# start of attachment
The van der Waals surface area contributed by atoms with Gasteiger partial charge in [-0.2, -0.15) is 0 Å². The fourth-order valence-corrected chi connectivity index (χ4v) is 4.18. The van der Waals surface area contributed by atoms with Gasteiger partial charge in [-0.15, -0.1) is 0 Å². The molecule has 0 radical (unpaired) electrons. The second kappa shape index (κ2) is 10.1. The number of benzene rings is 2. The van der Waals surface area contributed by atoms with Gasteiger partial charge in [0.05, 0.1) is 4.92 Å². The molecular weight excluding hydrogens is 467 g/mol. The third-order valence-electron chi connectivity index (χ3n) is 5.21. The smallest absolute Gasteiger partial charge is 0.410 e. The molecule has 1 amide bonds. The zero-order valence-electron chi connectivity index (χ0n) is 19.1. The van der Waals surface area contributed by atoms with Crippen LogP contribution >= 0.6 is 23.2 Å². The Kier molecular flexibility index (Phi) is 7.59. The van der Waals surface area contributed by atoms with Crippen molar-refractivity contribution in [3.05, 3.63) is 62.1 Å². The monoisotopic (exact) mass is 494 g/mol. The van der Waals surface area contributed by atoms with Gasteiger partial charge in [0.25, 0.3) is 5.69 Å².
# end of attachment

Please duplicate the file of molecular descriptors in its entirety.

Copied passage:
The van der Waals surface area contributed by atoms with Gasteiger partial charge in [-0.2, -0.15) is 0 Å². The fourth-order valence-corrected chi connectivity index (χ4v) is 4.18. The van der Waals surface area contributed by atoms with Gasteiger partial charge in [-0.15, -0.1) is 0 Å². The molecule has 0 radical (unpaired) electrons. The second kappa shape index (κ2) is 10.1. The number of benzene rings is 2. The van der Waals surface area contributed by atoms with Gasteiger partial charge in [0.05, 0.1) is 4.92 Å². The molecular weight excluding hydrogens is 467 g/mol. The third-order valence-electron chi connectivity index (χ3n) is 5.21. The smallest absolute Gasteiger partial charge is 0.410 e. The molecule has 1 amide bonds. The zero-order valence-electron chi connectivity index (χ0n) is 19.1. The van der Waals surface area contributed by atoms with Crippen LogP contribution >= 0.6 is 23.2 Å². The Kier molecular flexibility index (Phi) is 7.59. The van der Waals surface area contributed by atoms with Crippen molar-refractivity contribution in [3.05, 3.63) is 62.1 Å². The monoisotopic (exact) mass is 494 g/mol. The van der Waals surface area contributed by atoms with Gasteiger partial charge in [0.25, 0.3) is 5.69 Å².